As more divisive politics set apart ‘the other,’ an Independence Day celebration for whom?
We celebrate the Fourth of July with festivities marking our nation’s 242 years of independence, and with scenes of hyperpatriotism.
People will sing the “Star Spangled Banner” or recite the Pledge of Allegiance or reenact the Continental Congress of 1776 or simply watch reproductions of the “rockets’ red glare and bombs bursting in air,” much of it on a grand and highly commercialized scale intended to show ourselves and the world our mettle to “Make America Great Again.”
America’s need to showcase her nativist spirit of patriotism comes this year with more hypocrisy and inhumanity, contrasting with the denial of fundamental freedoms and protections to various disenfranchised, vulnerable and historically marginalized populations.
President Donald Trump’s indefensible policy of criminally punishing undocumented immigrants crossing the border from Mexico into the United States highlights how Trump’s “zero-tolerance” policy means zero humanity – from separating children from their families, even a child while being breastfed, to locking up families together indefinitely in detention centers.
With Trump now having an opening to appoint a pro-life Supreme Court justice in the hope of overturning Roe v. Wade, women’s reproductive justice is at risk, affecting predominately the poor, disabled and women of color.
There is already an erosion of LGBTQ civil rights under the guise of religious liberty. A new Trump Supreme Court justice will likely go after Obergefell v. Hodges, returning same-sex marriage to the states.
What we’ll see on the Fourth is already on display in sports, where the culture since 9/11 has created a sports-military complex so that now many white fans come not only for the entertainment, but to display fidelity to police and the military. Whether athletes stand for the national anthem and how we feel about it has become a test of American patriotism – ignoring that the protest of kneeling athletes is a statement against police brutality and systemic racism.
While Trump bloviates isolationist rhetoric, our democracy hangs in the balance.
This is not the first time America’s Independence Day celebration didn’t include all its citizens, though.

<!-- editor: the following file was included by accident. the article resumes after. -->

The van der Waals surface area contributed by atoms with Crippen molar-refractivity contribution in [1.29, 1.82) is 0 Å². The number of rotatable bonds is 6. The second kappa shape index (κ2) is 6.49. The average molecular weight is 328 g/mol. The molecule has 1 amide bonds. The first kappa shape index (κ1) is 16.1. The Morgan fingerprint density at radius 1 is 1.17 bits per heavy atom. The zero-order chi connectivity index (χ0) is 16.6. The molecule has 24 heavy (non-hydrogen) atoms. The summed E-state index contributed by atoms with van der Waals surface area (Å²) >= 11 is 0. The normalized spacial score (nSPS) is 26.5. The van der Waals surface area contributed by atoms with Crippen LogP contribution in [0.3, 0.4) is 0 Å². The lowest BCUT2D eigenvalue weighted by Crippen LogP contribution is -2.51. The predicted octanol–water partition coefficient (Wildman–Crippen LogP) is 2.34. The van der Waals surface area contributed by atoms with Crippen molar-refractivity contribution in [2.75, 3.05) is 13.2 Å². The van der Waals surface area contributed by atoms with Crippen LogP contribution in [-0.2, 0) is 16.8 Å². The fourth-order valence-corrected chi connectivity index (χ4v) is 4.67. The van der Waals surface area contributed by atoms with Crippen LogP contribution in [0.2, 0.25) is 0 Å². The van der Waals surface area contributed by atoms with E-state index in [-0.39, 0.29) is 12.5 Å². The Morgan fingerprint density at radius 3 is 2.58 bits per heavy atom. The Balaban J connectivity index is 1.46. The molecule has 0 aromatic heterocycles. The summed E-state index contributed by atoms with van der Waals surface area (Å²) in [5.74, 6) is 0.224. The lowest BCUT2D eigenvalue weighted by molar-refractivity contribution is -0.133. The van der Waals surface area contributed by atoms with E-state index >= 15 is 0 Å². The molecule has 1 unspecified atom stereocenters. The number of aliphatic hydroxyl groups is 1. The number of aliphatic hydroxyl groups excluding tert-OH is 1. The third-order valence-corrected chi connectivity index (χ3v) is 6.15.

I am reminded of the African-American abolitionist Frederick Douglass’ historic speech, “What, to the slave, is the Fourth of July?” In it, he stated to a country in the throes of slavery, “What have I, or those I represent, to do with your national independence … I am not included within the pale of this glorious anniversary! Your high independence only reveals the immeasurable distance between us … This Fourth of July is yours, not mine.”
As a lesbian American, one of our most significant moments of patriotism in this past century was the Stonewall Riot of June 27-29, 1969, in New York City’s Greenwich Village.
And as an African American, I am proud to live up to what the Rev. Dr. Martin Luther King, Jr. said in his Montgomery Bus Boycott speech Dec. 5, 1955: “The great glory of American democracy is the right to protest for right.”
Evangelical patriotism is suffused with conservative or fundamentalist tenets of Christianity. It waves the flag of “God, guns and glory” that’s sadly shaping today’s political landscape. Perhaps that’s why America’s school-age children are asking for gun reform at the March for Our Lives rally held in the nation’s capitol, but our government’s response is a willingness to spend more money arming teachers with guns than to supply them with textbooks and computers.
America has changed radically since the terrorist attacks of Sept. 11, 2001. America’s acceptance of racially and religiously profiling Muslims or those who look like or worship like Muslims is all done in the name of patriotism, but it is really fear and hatred of the “other” and is un-American.
Patriotism increasingly is defined narrowly, accepted and exhibited only within the constraints of its own intolerance and narrow worldview.
And this ugliness has imploded on us.
We have become a country where partisan politics rule the day, where we can no longer agree to disagree and shouting matches laced with expletives have taken the place of civil discourse.
One of our most famous American Revolution heroes is Patrick Henry. His famous final words, “Give me liberty or give me death,” in his speech March 23, 1775, explained how he viewed himself as the “other” yet maintained the core value of being an American patriot.
“No man thinks highly than I do of patriotism … but different men often see the same subject in different lights; and, therefore, I hope it will not be thought disrespectful to those gentlemen if, entertaining as I do opinions of a character very opposite to theirs, I shall speak forth my sentiments freely and without reserve.”
With so many Americans feeling the effects of a polarized country, this Independence Day celebration is for whom?
The Rev. Irene Monroe is a speaker, theologian and syndicated columnist. She does a segment called “All Revved Up!” on WGBH (89.7 FM) on Boston Public Radio and a segment called “What’s Up?” Fridays on New England Channel News.